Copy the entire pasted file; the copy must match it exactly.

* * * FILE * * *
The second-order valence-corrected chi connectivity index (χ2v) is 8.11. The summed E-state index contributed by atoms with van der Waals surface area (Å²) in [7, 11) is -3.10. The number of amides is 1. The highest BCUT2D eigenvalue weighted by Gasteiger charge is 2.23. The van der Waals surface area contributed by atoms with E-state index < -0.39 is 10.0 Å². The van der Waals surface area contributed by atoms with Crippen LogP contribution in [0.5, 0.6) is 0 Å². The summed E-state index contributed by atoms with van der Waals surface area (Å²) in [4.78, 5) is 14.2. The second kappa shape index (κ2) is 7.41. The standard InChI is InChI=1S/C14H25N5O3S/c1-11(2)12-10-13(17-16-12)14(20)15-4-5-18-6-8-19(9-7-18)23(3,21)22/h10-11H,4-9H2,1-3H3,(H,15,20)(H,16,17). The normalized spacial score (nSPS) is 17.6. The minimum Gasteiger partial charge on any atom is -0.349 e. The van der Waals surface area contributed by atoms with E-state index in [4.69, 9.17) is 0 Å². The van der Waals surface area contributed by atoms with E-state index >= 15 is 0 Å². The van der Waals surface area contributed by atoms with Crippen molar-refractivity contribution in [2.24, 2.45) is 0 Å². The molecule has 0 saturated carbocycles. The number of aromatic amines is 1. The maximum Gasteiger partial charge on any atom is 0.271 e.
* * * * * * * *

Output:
The second-order valence-corrected chi connectivity index (χ2v) is 8.11. The summed E-state index contributed by atoms with van der Waals surface area (Å²) in [7, 11) is -3.10. The number of amides is 1. The highest BCUT2D eigenvalue weighted by Gasteiger charge is 2.23. The van der Waals surface area contributed by atoms with E-state index < -0.39 is 10.0 Å². The van der Waals surface area contributed by atoms with Crippen LogP contribution in [0.5, 0.6) is 0 Å². The summed E-state index contributed by atoms with van der Waals surface area (Å²) in [4.78, 5) is 14.2. The second kappa shape index (κ2) is 7.41. The standard InChI is InChI=1S/C14H25N5O3S/c1-11(2)12-10-13(17-16-12)14(20)15-4-5-18-6-8-19(9-7-18)23(3,21)22/h10-11H,4-9H2,1-3H3,(H,15,20)(H,16,17). The normalized spacial score (nSPS) is 17.6. The minimum Gasteiger partial charge on any atom is -0.349 e. The van der Waals surface area contributed by atoms with E-state index in [4.69, 9.17) is 0 Å². The van der Waals surface area contributed by atoms with E-state index >= 15 is 0 Å². The van der Waals surface area contributed by atoms with Crippen molar-refractivity contribution in [2.24, 2.45) is 0 Å². The molecule has 0 saturated carbocycles. The number of aromatic amines is 1. The maximum Gasteiger partial charge on any atom is 0.271 e.